By Amy Larsen, Client Success Consultant, GovDelivery
Today’s government communicators are tasked with staying on top of the latest communication trends to create and deliver messages or content that stakeholders want to receive. And we all know the only way to determine success is if we measure it, which means government communicators end up using to private sector definitions and measurements. You can find information on average open rates or click-through rates all over the internet. This also leads public sector professionals to compare themselves to private sector counterparts. Unfortunately, this is the best the public sector has been able to do in the area of communications metrics – up until now.
If we consider what’s important to private sector communicators, certain goals come to mind:
- Brand recognition
- Increased market share
- Promotion of new products and services
If you get messages like I do (on a daily basis), revenue-centric goals are often the focus. Successfully increasing sales through promotions and moving customers away from competitors are the tangible marks of a successful private sector campaign.
Not all of these success metrics are specific to the private sector – things like branding and promotion of events are certainly areas of cross-over when it comes to public sector messaging and campaigns goals. However, public sector communicators also have unique goals based specifically on mission: keeping people healthy; finding homes for lost pets; or tracking down dangerous suspects. In fact, more often than not, the success of a public sector campaign is based on these intangible mission-oriented goals, and measuring these results is not always as easy as taking a simple inventory of how many shoes sold after you sent 50% off coupons to a list of 10,000 email addresses.
Successful public sector communications often require more collaboration, creativity and open exchange of ideas from multiple departments and teams than a private sector marketing message. For instance, a police officer writing a report on a wanted suspect may have to quickly communicate the suspect’s identifying information to a communications specialist, who will then craft and send an eye-catching message (so people will open it) to stakeholders through multiple channels. In turn, communicators want to know the impact of their efforts and may need to reach out to other teams to determine the results of specific messaging.
Communicators may struggle to gather data from healthcare providers on the number of people who went in for flu shots the weekend that their healthcare social media update was posted vs. the previous weekend with no promotion, especially when they do not know who to contact for records at a healthcare facility. This requires planning and open communication between teams to achieve the goals that best serve stakeholders, but it also means knowing what you’re trying to achieve before you start creating your messages.
What are some examples of measurable results from communications efforts? A few recent examples that stand out include:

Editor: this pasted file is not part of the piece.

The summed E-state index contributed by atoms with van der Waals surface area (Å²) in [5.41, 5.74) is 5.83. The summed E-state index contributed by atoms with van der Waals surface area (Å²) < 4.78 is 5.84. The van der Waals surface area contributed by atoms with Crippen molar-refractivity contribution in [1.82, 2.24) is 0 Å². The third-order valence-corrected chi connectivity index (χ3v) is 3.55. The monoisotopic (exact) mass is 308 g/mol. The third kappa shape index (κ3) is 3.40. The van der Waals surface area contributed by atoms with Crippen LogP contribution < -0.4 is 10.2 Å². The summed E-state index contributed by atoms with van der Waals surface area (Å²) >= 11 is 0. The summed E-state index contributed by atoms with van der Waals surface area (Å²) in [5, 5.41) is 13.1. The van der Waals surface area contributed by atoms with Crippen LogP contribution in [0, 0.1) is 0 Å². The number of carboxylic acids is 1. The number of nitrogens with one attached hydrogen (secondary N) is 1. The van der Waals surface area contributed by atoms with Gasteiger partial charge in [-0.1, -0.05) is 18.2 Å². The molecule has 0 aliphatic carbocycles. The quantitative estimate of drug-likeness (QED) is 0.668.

Stearns County Sheriff’s Office recently started connecting with stakeholders via a digital newsletter. Embedded within the newsletter was an option to submit tips via email, telephone and a web form. Within 13 minutes of sending their newsletter, the sheriff’s office got their first tip from one of the newsletter’s recipients.
San Francisco Bay Area Rapid Transit (BART) recently alerted followers via Twitter to sign-up for email and SMS updates during a period of service delays due to a collision of maintenance vehicles. Communicating major delays quickly and directly through multiple channels helped BART riders avoid closed routes and minimized incoming complaints to BART customer service. BART collected 800+% more email and SMS subscribers during the service delay (compared to their regular service periods) as riders signed up to receive direct updates through two of the most popular communication channels.
The City of Moore, OK recently coordinated disaster recovery efforts after EF4 tornadoes ripped through the city, leaving a trail of destruction that included loss of life, severe injuries, and destruction of homes and property. Moore city officials quickly responded with outbound messaging, giving residents resources to contact emergency services and to get the help they needed in the wake of the disaster.
Each of these examples show how mission goals means different measurements of success. How does your department define success? Are you measuring the number of subscribers, clicks, opens, or likes after a certain message was sent? Or, do you strive to achieve a healthier population, a safer place to work and play, or a way to get more people involved with civic events? What may seem like the simplest step in the process – knowing what you’re trying to accomplish with each communication – is often the step that is most over looked in an effort to produce more content and faster responses to the public. What successful communicators recognize is that defining the goal that you’re trying to achieve can help streamline communications – instead of throwing out as much content as you can, focus on a goal, and execute a communications campaign to achieve measurable results toward that goal.